Fridays are our favourite day of the week and there’s no doubt that it’s yours, too. Before you can slip off your work shoes and kick off your weekend, you’re going to need a soundtrack to score it. We return to our usual programming by bringing you 5 of the latest new bits to indulge in by diving deep into the internet to give you that feeling where you’ve found that special song or artist that you wished you had discovered sooner.
Gbnga – Civilian
Gbnga treats us to a mellow concoction tingling with euphoric chords and slick raps on ‘Civilian’. His library boats a list of easy joints such as the decorated ‘Cherry B’ and the futuristic sonics of ‘No Time’. Today, he follows through with his latest song ‘Civilian’.
North London film director and artist makes music you can post up to with your clique. So it’s no surprise that he labels his releases as “songs for friends” as noted up on his Soundcloud. ‘Civilian’ parts drizzly hi hats into a coil of dreamy chords and Gbnga frees up a clear and catchy hook full of egocentric lines. Gbnga’s so far from average and you can expect the DJ to wheel up his swanky verses, which flick between TV references and vivid dreams. Catch Gbnga and some of his gang in the self-directed visual, below.
WSTRN – Medusa feat. Unknown T
WSTRN’s Haile and Louis Rei grab East London drill rapper Unknown T for their latest unveiling ‘Medusa’. The West London set have built up a reputation for cultivating summertime bangers and we reckon this will be nothing short of one.
On ‘Medusa’ the trio place the UK’s trademark afroswing on full blast with each artist contributing verses bursting with a divergent swing of rap and teetering towards tropical melodies. Haile pitches dancehall stylistics and reaches the peak with his high-flown croons that contrast against the black-and-white pictures. Unknown T showcase his versatility and switches his flow up to punchy cajón thuds lurking behind ambient chords. Summertime is (basically) here and WSTRN are ready to kick it off.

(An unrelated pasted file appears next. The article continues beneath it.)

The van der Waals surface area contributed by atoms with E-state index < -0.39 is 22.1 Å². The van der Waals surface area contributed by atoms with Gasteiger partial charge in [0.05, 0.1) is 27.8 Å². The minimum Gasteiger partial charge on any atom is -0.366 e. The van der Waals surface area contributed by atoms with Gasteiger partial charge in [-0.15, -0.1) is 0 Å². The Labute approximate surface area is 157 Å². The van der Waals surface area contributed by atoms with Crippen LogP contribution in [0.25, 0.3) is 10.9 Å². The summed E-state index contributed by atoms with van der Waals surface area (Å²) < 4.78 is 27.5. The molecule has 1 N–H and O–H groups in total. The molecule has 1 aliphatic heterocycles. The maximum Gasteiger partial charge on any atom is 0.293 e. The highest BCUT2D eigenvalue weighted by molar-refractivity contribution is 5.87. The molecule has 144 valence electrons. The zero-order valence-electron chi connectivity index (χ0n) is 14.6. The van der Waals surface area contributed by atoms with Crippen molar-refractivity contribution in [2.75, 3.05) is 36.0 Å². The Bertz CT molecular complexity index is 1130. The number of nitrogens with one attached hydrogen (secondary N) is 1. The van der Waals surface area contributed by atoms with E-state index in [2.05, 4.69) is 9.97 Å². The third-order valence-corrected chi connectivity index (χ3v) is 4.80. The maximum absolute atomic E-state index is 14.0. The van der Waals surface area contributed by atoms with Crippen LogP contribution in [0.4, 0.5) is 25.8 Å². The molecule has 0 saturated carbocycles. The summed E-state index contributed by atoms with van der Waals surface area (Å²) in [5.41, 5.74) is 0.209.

Benny Mails – ‘These Days’ feat. Kaisen
South-London rapper Benny Malis unlocks his chest of sonics and unravels his first drop of the year with ‘These Days’ and recruits Kaisen on his contemplative stroll.
Benny Mallis makes mood music with ‘These Days’ and places the everyday post-hustle downer that comes with living in the city. The void is filled with a gloomy tune treading lightly over a light drum thuds that spark the production like matchstick kissing the end of a cigarette. “These days I don’t have hope, these days don’t know no peace,” Malis glumly confesses in the onset, only to be tormented by unclear chatter hanging to his words. Produced by Earbuds, Benny Malis and Kaisen trade words in search of a resolution over whirring tones and boom bap drum beats.
Flying Lotus – More feat. Anderson .Paak
Flying Lotus returns back takes a trip up into space and crash lands in a weird planetary space on ‘More’, which features the ever so slick Anderson .Paak as co-pilot.
You undoubtedly know what you’re signing yourself up for when you see a Flying Lotus tagline. Imagine what it would sound like with an Anderson .Paak verse on that same joint, absolutely crazy, right? On ‘More’ Flying Lotus lumps shimmering vocal layers on this outer space venture, linking syncopated bass riffs that intertwine with the balmy croons of Anderson .Paak. The visual are symbolic and capture the essence of the sonic under the direction of the widely celebrated auteur Shinichirō Watanabe.
JonnoAQ – Realer Than It Pays (RTIP)
JonnoAQ brings it back with a new single and visual for ‘Realer Than It Pays’. It’s a classy rap take that finds him sprinkling biographical rhymes and no-nonsense lines.
Hearing Jonno rap on ‘Realer Than It Pays’ feels like listening to a consuming story over the embers of a campfire at night. It opens with a lengthy orchestral display which is splashed with sneers that spittle right just as the beat falls flat. It pumps back up like Clark Kent strolling out of a phone booth, Jonno rides the drum-assisted ensemble with hedonistic jives. He waxes off a catchy flow on the second verse and touches on high moments and run-ins with the law.